History 101 shows that, despite the chaotic appearance of our current political climate, “wokeness” necessarily tends to grow with the cultural progress of each successive generation, and with time. But where older adults always seem to get confused is that enlightenment, in fact, doesn’t. One need look no further than 72-year-old unmitigated human and planetary disaster Donald Trump—or our current climate change situation—for a counterpoint to the age-old “age equals wisdom” adage. The adults were in charge and they shit the bed. Spectacularly.

They’re using the power of the internet, and social media in particular, for good

What kids today know, or at least embody, is that wisdom comes from, yes, experience, but also from empathy and connection. Empathy makes room for “the others”—the gay kids, the trans kids, the poor, the people of colour, the women. And indeed, social media, the very medium of connection we slag them for puppy-filtering their faces on, is their most potent organizing tool.

In the same New York Times piece, Don Tapscott, author of Grown Up Digital, says succinctly: “They didn’t grow up being the passive recipients of somebody else’s broadcast.” Teens have always had the potent fortune of remaining untrammelled by cynicism and the gear-grinding reality of full-time jobs and families. But now they also have Soundcloud and Instagram and Twitter. Don’t appreciate your president’s pat offer of “thoughts and prayers”? Make like Stoneman student Sarah Chadwick and @ him on Twitter for being a “piece of shit,” then march for your lives to his house.

But this expertly channeled existential angst isn’t restricted to the realm of politics proper. 2018’s pop culture space has similarly been a teenage hotbed. Just look at, well, Teen Vogue, a formerly boy- and celebrity- and lip gloss–obsessed monthly that pivoted to substantive political op-eds and gender-spectrum inclusive content seemingly overnight.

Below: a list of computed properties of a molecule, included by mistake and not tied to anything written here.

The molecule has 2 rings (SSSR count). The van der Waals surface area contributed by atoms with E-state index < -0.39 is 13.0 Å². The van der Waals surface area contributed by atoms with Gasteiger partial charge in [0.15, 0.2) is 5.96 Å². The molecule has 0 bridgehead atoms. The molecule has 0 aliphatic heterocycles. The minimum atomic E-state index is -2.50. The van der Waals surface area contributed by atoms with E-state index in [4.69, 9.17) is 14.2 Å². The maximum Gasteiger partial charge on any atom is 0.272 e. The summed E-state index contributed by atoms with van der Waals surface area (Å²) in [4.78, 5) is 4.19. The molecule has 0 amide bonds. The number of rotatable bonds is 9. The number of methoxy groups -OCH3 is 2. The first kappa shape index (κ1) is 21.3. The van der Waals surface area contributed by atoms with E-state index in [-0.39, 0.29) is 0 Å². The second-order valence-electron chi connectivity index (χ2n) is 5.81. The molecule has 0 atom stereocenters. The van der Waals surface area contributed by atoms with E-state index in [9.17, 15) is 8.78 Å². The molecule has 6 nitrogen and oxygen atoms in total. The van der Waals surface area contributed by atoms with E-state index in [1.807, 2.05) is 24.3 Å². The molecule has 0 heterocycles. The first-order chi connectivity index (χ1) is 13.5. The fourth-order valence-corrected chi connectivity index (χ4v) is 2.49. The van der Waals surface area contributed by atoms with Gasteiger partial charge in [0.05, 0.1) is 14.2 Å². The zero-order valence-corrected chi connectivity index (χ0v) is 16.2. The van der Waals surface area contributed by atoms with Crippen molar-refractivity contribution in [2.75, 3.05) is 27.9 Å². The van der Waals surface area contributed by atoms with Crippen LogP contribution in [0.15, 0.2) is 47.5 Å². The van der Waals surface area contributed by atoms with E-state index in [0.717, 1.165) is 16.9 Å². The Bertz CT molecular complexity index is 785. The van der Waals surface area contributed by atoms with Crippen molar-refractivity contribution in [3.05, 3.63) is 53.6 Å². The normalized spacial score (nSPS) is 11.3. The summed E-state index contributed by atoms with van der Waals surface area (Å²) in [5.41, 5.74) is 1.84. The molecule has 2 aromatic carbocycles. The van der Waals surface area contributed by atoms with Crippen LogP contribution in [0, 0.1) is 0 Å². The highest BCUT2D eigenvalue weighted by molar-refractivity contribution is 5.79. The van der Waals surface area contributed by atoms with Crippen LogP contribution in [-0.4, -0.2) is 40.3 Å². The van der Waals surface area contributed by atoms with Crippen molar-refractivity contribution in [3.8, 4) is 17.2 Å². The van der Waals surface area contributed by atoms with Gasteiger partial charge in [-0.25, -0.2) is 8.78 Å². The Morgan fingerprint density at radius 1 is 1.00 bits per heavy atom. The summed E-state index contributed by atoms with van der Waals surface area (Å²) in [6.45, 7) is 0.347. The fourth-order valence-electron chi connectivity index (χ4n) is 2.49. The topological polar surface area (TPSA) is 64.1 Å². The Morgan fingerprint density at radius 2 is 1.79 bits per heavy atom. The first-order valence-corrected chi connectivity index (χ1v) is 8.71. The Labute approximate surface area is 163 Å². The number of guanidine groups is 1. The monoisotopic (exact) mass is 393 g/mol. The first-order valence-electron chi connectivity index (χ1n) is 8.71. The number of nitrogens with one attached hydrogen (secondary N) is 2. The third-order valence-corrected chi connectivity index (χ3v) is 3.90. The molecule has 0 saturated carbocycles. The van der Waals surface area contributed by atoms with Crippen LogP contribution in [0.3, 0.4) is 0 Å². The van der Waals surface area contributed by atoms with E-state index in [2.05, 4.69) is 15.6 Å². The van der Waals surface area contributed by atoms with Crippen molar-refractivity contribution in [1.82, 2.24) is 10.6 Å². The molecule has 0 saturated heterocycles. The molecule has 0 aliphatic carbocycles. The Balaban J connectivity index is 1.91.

Our idea of “teenage wunderkinds” is evolving—and diversifying

Tavi Gevinson, the pint-sized fashionista fetishized for her youthful spunk and the admitted genius that is Rookie, used to corner the teenage wunderkind market. Now we have Zendaya. We have Alessia Cara. And we have Amandla Stenberg, a 19-year-old Black, openly bisexual actress-slash-activist whose credits include roles in The Hunger Games and Lemonade, who has plans to become a director with the express purpose of creating roles for women of colour, and whose Vogue profile opened with this banger quote: “I don’t think gender even exists.”

Coincidentally, Stenberg’s partner, Mikaela Straus, who goes by the stage name King Princess, is blasting through pop’s straight AF paradigm with hit songs like “1950” and other gender-bending odes to queer love. It’s not just that we’re listening to young women—it’s the kinds of young women that now get to hold the mic: ones of colour, of varying classes and orientations. That’s the real shift.

Because the media likely won’t ever stop with the grandiose superlatives, Stenberg has, of course, been christened a “voice of the future.”(R.I.P. Lena Dunham’s “voice of a generation.”) But if we can take away any conclusion from recent times, it’s that hers is but one in a growing chorus of progressive, youthful voices worth listening to. Why? Because they—the Gonzaleses, the Hongs, Fisher-Quanns and Nguyens, and the writers who have shared their stories with FLARE—may be “just kids,” but they have something important to say. We should listen.